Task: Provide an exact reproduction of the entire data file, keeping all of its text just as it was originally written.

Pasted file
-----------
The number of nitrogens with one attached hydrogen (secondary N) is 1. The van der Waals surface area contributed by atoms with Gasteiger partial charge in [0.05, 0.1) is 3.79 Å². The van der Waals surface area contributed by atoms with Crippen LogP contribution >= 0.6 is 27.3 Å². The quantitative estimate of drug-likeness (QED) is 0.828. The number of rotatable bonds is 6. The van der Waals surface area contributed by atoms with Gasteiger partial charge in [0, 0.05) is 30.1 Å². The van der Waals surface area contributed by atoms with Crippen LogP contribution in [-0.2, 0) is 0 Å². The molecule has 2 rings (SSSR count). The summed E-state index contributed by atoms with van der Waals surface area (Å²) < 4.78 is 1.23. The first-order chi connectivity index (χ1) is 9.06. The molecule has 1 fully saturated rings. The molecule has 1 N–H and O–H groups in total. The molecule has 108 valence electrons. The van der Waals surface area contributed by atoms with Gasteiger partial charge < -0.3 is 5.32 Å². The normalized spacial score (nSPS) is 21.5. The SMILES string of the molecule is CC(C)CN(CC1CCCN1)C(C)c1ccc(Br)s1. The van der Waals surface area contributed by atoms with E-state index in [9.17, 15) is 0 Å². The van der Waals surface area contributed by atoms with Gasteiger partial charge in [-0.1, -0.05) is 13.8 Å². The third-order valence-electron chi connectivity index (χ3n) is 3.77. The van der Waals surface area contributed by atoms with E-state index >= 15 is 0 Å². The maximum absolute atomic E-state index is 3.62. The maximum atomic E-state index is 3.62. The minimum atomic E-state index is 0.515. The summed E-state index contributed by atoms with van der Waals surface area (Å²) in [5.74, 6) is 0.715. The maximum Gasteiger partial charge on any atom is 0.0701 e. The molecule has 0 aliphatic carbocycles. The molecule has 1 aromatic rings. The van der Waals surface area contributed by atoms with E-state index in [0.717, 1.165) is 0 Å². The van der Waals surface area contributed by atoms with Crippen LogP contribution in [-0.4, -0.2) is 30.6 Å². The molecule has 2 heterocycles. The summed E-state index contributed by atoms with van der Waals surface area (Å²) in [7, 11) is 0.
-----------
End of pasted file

The number of nitrogens with one attached hydrogen (secondary N) is 1. The van der Waals surface area contributed by atoms with Gasteiger partial charge in [0.05, 0.1) is 3.79 Å². The van der Waals surface area contributed by atoms with Crippen LogP contribution >= 0.6 is 27.3 Å². The quantitative estimate of drug-likeness (QED) is 0.828. The number of rotatable bonds is 6. The van der Waals surface area contributed by atoms with Gasteiger partial charge in [0, 0.05) is 30.1 Å². The van der Waals surface area contributed by atoms with Crippen LogP contribution in [-0.2, 0) is 0 Å². The molecule has 2 rings (SSSR count). The summed E-state index contributed by atoms with van der Waals surface area (Å²) < 4.78 is 1.23. The first-order chi connectivity index (χ1) is 9.06. The molecule has 1 fully saturated rings. The molecule has 1 N–H and O–H groups in total. The molecule has 108 valence electrons. The van der Waals surface area contributed by atoms with Gasteiger partial charge < -0.3 is 5.32 Å². The normalized spacial score (nSPS) is 21.5. The SMILES string of the molecule is CC(C)CN(CC1CCCN1)C(C)c1ccc(Br)s1. The van der Waals surface area contributed by atoms with E-state index in [9.17, 15) is 0 Å². The van der Waals surface area contributed by atoms with Gasteiger partial charge in [-0.1, -0.05) is 13.8 Å². The third-order valence-electron chi connectivity index (χ3n) is 3.77. The van der Waals surface area contributed by atoms with E-state index >= 15 is 0 Å². The maximum absolute atomic E-state index is 3.62. The maximum atomic E-state index is 3.62. The minimum atomic E-state index is 0.515. The summed E-state index contributed by atoms with van der Waals surface area (Å²) in [5.74, 6) is 0.715. The maximum Gasteiger partial charge on any atom is 0.0701 e. The molecule has 0 aliphatic carbocycles. The molecule has 1 aromatic rings. The van der Waals surface area contributed by atoms with E-state index in [0.717, 1.165) is 0 Å². The van der Waals surface area contributed by atoms with Crippen LogP contribution in [-0.4, -0.2) is 30.6 Å². The molecule has 2 heterocycles. The summed E-state index contributed by atoms with van der Waals surface area (Å²) in [7, 11) is 0.